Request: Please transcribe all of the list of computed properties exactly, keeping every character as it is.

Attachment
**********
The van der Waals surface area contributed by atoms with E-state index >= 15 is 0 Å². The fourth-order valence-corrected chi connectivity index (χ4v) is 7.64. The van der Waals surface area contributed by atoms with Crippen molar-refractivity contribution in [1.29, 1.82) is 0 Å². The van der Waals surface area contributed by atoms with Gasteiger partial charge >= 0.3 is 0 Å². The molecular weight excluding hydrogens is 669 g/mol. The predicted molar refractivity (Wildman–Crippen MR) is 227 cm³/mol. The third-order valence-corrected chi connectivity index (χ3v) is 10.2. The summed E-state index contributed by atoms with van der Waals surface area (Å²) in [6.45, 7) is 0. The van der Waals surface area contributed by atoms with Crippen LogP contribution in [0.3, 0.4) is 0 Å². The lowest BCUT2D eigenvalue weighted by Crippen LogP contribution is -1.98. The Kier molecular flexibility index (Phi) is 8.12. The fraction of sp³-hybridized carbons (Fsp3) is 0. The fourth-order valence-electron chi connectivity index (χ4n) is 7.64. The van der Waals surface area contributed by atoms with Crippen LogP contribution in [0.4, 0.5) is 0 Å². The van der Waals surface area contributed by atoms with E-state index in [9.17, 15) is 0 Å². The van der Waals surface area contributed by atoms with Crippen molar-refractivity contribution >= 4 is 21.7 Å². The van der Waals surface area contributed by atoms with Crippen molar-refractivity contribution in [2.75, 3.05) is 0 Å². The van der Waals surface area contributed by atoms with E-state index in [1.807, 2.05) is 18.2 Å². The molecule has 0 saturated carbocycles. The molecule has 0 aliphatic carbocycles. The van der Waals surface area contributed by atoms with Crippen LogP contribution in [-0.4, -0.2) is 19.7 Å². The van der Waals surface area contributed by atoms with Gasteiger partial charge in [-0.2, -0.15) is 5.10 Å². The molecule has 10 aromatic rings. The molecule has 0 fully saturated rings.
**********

The van der Waals surface area contributed by atoms with E-state index >= 15 is 0 Å². The fourth-order valence-corrected chi connectivity index (χ4v) is 7.64. The van der Waals surface area contributed by atoms with Crippen molar-refractivity contribution in [1.29, 1.82) is 0 Å². The van der Waals surface area contributed by atoms with Gasteiger partial charge >= 0.3 is 0 Å². The molecular weight excluding hydrogens is 669 g/mol. The predicted molar refractivity (Wildman–Crippen MR) is 227 cm³/mol. The third-order valence-corrected chi connectivity index (χ3v) is 10.2. The summed E-state index contributed by atoms with van der Waals surface area (Å²) in [6.45, 7) is 0. The van der Waals surface area contributed by atoms with Crippen LogP contribution in [0.3, 0.4) is 0 Å². The lowest BCUT2D eigenvalue weighted by Crippen LogP contribution is -1.98. The Kier molecular flexibility index (Phi) is 8.12. The fraction of sp³-hybridized carbons (Fsp3) is 0. The fourth-order valence-electron chi connectivity index (χ4n) is 7.64. The van der Waals surface area contributed by atoms with Crippen LogP contribution in [0.4, 0.5) is 0 Å². The van der Waals surface area contributed by atoms with E-state index in [9.17, 15) is 0 Å². The van der Waals surface area contributed by atoms with Crippen molar-refractivity contribution >= 4 is 21.7 Å². The van der Waals surface area contributed by atoms with Crippen molar-refractivity contribution in [2.75, 3.05) is 0 Å². The van der Waals surface area contributed by atoms with E-state index in [1.807, 2.05) is 18.2 Å². The molecule has 0 saturated carbocycles. The molecule has 0 aliphatic carbocycles. The van der Waals surface area contributed by atoms with Crippen LogP contribution in [-0.4, -0.2) is 19.7 Å². The van der Waals surface area contributed by atoms with Gasteiger partial charge in [-0.2, -0.15) is 5.10 Å². The molecule has 10 aromatic rings. The molecule has 0 fully saturated rings.